Andy Dingley (or anyone): Q on mission furniture

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Keith Carlson notes:

Well, that's what counts. And red oak is preferred by many over white oak for appearance. Rays are sometimes even bolder when quartersawn. I've got some parts of my staircase in this house in red oak with rays you wouldn't believe.
It does not fume well, by all reports. I'm not up for trying fuming until we're back in a permanent location, so can't comment. I'll try both and some others when that happens.
Charlie Self
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On Sat, 27 Dec 2003 03:35:09 GMT, "Keith Carlson"

I'm an afficionado but haven't yet built any. Next year, though!

Traditional is white oak, and they typically used wider boards back then because they were available. I'll guess that the width is from 8/4 thickness lumber which was available to them, cut for the qsawn grain.

Let's hope not. That belongs in the driveway or garage.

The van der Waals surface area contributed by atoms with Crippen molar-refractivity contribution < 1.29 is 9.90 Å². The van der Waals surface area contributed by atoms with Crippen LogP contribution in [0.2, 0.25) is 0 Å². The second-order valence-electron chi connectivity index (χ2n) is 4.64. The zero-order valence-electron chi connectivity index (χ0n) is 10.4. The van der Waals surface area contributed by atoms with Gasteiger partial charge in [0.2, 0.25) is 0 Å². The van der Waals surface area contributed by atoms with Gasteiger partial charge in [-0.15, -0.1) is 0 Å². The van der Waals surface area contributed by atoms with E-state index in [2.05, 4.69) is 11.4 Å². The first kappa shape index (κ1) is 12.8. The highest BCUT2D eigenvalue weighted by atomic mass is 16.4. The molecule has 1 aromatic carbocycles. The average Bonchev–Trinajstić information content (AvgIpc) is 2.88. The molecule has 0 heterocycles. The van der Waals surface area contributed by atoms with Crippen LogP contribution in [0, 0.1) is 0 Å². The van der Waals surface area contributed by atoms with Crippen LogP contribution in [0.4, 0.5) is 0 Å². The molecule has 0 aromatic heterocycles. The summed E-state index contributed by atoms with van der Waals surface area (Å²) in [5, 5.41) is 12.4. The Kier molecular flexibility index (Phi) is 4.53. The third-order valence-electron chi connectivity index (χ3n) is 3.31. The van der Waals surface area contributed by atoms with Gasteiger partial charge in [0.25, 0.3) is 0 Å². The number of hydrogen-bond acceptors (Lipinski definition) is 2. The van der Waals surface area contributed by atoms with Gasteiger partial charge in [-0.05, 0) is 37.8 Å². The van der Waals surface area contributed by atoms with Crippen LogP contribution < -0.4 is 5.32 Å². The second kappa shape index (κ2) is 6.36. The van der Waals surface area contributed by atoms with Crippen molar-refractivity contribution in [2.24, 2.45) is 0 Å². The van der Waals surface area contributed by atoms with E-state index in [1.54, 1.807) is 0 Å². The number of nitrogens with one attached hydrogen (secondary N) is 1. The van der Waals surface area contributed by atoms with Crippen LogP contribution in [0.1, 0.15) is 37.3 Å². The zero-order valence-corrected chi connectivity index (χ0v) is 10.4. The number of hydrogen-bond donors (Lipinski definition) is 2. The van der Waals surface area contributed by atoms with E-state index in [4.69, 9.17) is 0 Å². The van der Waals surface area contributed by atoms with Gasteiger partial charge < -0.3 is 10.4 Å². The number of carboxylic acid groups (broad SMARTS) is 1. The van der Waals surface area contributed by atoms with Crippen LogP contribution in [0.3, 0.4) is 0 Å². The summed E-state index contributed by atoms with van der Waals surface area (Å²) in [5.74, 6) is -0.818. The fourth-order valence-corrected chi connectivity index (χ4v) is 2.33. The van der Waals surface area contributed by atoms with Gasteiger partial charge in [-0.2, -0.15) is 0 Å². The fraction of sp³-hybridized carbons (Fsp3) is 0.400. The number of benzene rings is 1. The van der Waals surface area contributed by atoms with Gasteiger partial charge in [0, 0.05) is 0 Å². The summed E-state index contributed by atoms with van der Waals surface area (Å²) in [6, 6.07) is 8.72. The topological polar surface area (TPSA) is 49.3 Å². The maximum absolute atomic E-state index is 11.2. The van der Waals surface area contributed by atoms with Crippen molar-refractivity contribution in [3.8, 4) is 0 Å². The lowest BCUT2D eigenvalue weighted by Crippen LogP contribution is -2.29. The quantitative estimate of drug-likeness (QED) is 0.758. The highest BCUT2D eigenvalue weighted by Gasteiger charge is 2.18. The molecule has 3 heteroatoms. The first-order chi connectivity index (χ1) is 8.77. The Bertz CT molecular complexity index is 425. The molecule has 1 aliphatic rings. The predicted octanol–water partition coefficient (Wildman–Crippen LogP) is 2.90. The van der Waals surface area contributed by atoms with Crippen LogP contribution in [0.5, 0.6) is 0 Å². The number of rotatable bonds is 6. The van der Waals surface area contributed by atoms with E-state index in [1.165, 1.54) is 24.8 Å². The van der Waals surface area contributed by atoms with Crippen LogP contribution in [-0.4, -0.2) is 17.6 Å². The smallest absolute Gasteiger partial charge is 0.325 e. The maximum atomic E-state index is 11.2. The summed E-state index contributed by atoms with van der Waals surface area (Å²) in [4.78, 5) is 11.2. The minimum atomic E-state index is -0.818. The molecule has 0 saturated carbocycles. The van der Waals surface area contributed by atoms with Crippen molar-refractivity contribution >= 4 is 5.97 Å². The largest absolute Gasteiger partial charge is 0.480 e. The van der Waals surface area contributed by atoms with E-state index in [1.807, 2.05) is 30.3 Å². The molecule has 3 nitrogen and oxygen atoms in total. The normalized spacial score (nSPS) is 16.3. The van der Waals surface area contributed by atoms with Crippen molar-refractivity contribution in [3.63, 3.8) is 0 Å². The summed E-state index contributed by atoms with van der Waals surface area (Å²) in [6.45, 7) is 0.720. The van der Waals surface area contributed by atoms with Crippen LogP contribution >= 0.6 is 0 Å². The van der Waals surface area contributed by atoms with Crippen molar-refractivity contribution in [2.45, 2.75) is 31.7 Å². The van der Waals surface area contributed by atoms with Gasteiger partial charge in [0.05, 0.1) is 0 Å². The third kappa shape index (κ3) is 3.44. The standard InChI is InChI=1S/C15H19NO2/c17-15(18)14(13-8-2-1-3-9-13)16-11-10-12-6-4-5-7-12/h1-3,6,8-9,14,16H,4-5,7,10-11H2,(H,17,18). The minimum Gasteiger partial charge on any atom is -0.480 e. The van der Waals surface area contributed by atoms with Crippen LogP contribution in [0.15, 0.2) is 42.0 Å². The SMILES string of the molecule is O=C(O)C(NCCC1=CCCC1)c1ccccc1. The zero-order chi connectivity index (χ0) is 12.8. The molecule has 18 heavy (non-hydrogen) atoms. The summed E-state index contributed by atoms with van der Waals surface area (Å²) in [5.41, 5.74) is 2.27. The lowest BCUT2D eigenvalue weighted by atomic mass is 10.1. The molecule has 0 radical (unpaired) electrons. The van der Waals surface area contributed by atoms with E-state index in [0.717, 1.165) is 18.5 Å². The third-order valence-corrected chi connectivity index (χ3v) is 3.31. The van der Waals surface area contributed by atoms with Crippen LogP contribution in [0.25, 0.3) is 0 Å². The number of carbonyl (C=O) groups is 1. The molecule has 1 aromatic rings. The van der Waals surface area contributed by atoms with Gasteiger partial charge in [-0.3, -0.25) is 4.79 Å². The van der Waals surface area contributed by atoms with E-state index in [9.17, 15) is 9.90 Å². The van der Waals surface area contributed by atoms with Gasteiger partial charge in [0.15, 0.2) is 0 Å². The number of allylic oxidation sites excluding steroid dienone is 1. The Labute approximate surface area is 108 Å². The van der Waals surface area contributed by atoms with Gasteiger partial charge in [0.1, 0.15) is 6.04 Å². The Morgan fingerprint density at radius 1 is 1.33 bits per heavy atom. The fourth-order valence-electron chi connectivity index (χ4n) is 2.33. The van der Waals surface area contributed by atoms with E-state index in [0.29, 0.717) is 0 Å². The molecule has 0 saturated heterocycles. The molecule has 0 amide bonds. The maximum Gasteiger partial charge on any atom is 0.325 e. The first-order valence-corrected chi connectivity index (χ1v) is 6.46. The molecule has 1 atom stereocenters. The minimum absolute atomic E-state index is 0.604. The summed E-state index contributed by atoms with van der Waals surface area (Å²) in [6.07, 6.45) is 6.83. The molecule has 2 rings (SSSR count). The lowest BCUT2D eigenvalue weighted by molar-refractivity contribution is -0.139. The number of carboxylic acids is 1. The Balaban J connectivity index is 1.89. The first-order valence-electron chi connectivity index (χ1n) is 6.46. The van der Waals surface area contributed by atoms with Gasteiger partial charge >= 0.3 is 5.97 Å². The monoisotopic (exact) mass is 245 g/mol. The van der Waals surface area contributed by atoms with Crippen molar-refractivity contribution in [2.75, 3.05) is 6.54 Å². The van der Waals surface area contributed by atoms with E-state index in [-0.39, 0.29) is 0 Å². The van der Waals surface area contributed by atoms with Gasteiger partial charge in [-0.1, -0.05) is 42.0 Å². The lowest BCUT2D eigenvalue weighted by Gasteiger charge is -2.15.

I haven't seen anything that narrow in any picture from the twenty or so books I've read on A&C furniture.
The 1909-1912 copy of Popular Mechanics' "Mission Furniture: How To Make It" shows a parts list for the library table top as "1 top, 1-1/8 by 30 by 42 in., S4S". For the tabouret top, "from the planing mill, secure one piece 7/8 in. thick and 17 in. square", so really wide qsawn oak was readily available back then. (Gawd, if only that were still true!)
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QS WO moves about half as much as plain sawn stock, so Michael's Furniture (in-house Resto domestic manufacturer) is using plain-sawn 8/4 flipped 90 degrees for both lower cost and reducing warranty claims due to wood movement.
Even if I could find 17" wide QS white oak, I doubt more than a 6-7 inch section would be true QS stock, so narrower pieces - five to eight inches wide - are pretty much the limit these days. My library table is about the same size as the Resto desk, and uses 5 sticks for the 28 x 60 top. Over the last year, it's been pretty stable, losing just under a 1/4" in width between seasonal extremes.
FYI - Resto is a great place to get the SWMBO interested in A&C stuff. Although the designs are derivative, the scale is about right and seeing these pieces in the flesh really helps. My cost of about $500 for the library table versus $1800 for Resto's was also a selling point (although the hand-hammered pulls I'd like to put on would jack things up by another $240).
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